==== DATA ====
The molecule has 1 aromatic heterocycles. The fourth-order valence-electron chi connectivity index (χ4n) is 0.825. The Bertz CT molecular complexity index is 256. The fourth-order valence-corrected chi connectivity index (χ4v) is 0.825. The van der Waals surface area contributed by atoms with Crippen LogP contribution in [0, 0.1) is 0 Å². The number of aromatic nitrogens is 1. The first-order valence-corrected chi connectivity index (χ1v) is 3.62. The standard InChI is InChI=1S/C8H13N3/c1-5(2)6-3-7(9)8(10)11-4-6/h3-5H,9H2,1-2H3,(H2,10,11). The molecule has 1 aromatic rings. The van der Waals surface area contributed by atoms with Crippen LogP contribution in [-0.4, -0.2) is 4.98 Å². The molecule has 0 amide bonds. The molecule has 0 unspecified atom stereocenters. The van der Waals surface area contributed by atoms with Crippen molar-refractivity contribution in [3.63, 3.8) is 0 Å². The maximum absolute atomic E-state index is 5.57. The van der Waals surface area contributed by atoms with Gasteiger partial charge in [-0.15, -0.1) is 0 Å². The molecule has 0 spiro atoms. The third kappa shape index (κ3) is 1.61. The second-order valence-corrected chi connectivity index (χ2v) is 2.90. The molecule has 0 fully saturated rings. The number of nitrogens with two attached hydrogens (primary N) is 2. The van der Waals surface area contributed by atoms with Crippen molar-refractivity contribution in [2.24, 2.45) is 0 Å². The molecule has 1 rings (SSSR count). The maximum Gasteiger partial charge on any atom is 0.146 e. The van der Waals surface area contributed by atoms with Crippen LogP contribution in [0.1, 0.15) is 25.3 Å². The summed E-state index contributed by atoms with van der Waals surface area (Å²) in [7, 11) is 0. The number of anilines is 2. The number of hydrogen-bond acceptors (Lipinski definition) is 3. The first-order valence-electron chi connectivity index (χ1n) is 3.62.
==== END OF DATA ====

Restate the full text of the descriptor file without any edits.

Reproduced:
The molecule has 1 aromatic heterocycles. The fourth-order valence-electron chi connectivity index (χ4n) is 0.825. The Bertz CT molecular complexity index is 256. The fourth-order valence-corrected chi connectivity index (χ4v) is 0.825. The van der Waals surface area contributed by atoms with Crippen LogP contribution in [0, 0.1) is 0 Å². The number of aromatic nitrogens is 1. The first-order valence-corrected chi connectivity index (χ1v) is 3.62. The standard InChI is InChI=1S/C8H13N3/c1-5(2)6-3-7(9)8(10)11-4-6/h3-5H,9H2,1-2H3,(H2,10,11). The molecule has 1 aromatic rings. The van der Waals surface area contributed by atoms with Crippen LogP contribution in [-0.4, -0.2) is 4.98 Å². The molecule has 0 amide bonds. The molecule has 0 unspecified atom stereocenters. The van der Waals surface area contributed by atoms with Crippen molar-refractivity contribution in [3.63, 3.8) is 0 Å². The maximum absolute atomic E-state index is 5.57. The van der Waals surface area contributed by atoms with Gasteiger partial charge in [-0.15, -0.1) is 0 Å². The molecule has 0 spiro atoms. The third kappa shape index (κ3) is 1.61. The second-order valence-corrected chi connectivity index (χ2v) is 2.90. The molecule has 0 fully saturated rings. The number of nitrogens with two attached hydrogens (primary N) is 2. The van der Waals surface area contributed by atoms with Crippen molar-refractivity contribution in [2.24, 2.45) is 0 Å². The molecule has 1 rings (SSSR count). The maximum Gasteiger partial charge on any atom is 0.146 e. The van der Waals surface area contributed by atoms with Crippen LogP contribution in [0.1, 0.15) is 25.3 Å². The summed E-state index contributed by atoms with van der Waals surface area (Å²) in [7, 11) is 0. The number of anilines is 2. The number of hydrogen-bond acceptors (Lipinski definition) is 3. The first-order valence-electron chi connectivity index (χ1n) is 3.62.